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Abstract: Poster Presentations |

ENDOSCOPIC ULTRASOUND-GUIDED FINE NEEDLE ASPIRATION OF MEDIASTINAL LESIONS IN PATIENTS WITHOUT SUSPECTED OR PROVEN LUNG CANCER: FINDINGS AND CLINICAL OUTCOMES IN 62 PATIENTS FREE TO VIEW

Bich Nguyen, MD*; Gilles Gariepy, MD; Anand V. Sahai, MD, MSc
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Hôpital Saint-Luc, Montreal, QC, Canada



Chest. 2006;130(4_MeetingAbstracts):166S. doi:10.1378/chest.130.4_MeetingAbstracts.166S-a
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Abstract

PURPOSE: The role of trans-esophageal ultrasound-fine needle aspiration (EUS-FNA) in the diagnosis and staging of thoracic malignancies has been described extensively in recent years. Reports on its role in patients without suspected or proven lung cancer are scarce. Using our EUS database, we sorted patients with benign cytology results to assess findings, subsequent clinical management by referring physicians and outcomes.

METHODS: All patients referred to our center for endoscopic ultrasound and fine needle aspiration of enlarged lymph nodes and mediastinal masses seen on CT between January 2001 and December 2005 and with benign cytology findings were eligible. We excluded patients referred for staging/diagnosis of lung cancer. The clinical outcome following FNA results was sought by review of patients’ charts from referring institutions. In patients in whom sufficient clinical data were available, we determined whether further investigation was performed and if the diagnosis was modified thereafter.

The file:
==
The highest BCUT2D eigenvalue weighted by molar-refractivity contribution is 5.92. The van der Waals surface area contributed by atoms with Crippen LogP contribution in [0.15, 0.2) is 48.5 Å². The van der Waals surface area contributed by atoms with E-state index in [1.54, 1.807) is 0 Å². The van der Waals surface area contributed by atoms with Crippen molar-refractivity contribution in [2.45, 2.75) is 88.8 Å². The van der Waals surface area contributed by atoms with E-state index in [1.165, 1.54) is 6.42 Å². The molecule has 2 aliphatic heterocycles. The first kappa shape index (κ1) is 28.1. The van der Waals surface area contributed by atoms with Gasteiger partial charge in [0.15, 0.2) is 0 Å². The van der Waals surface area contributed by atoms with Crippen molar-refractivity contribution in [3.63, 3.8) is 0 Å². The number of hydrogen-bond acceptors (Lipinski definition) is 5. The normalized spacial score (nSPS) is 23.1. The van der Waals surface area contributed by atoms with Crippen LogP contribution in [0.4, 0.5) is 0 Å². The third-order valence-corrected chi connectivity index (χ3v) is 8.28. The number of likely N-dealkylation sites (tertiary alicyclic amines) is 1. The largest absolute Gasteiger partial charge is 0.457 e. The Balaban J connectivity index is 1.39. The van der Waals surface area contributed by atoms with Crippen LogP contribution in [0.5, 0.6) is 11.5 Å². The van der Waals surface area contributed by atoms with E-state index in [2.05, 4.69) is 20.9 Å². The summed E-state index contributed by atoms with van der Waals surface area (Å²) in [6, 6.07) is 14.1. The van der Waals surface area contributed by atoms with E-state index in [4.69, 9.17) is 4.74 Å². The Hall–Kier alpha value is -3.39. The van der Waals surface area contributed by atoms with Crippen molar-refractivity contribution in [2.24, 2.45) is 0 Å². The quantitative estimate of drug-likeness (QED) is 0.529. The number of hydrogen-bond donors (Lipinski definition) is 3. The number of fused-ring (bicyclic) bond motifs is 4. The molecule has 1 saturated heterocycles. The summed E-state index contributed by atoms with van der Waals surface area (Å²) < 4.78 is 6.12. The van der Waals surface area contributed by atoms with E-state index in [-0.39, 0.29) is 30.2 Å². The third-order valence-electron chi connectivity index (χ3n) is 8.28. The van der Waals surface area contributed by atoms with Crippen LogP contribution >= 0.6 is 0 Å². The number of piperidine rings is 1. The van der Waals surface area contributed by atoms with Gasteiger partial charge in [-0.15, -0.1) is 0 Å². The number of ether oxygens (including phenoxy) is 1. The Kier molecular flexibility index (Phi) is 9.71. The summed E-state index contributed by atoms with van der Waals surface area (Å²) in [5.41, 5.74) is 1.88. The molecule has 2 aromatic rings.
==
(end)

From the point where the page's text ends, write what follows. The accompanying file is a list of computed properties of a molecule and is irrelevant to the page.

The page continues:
RESULTS: One hundred and fifteen (n=115) patients were eligible. Sufficient follow-up data from referring institutions were available in 62 patients. FNA results were consistent with the following diagnoses: sarcoidosis, reactive lymph nodes, infection, silicosis, and mediastinal cyst. One case initially diagnosed as small cell lung cancer was later found at mediastinoscopy to be a false positive. There was also one possible false negative (missed mediastinal metastases from colon cancer). No EUS-FNA related complications were observed in this series. Referring clinicians tended to rely on benign EUS cytology findings as justification for simple clinical and CT surveillance. Whenever deemed necessary, mediastinoscopy was undertaken but never revealed malignancy that was not diagnosed by EUS-FNA.

CONCLUSION: In patients without suspected of proven lung cancer, mediastinal EUS-FNA is a safe and useful tool.

CLINICAL IMPLICATIONS: Where available, EUS-FNA should be considered in patients with enlarged mediastinal lymph nodes or masses not apparently caused by lung cancer.

DISCLOSURE: Bich Nguyen, None.

Wednesday, October 25, 2006

12:30 PM - 2:00 PM


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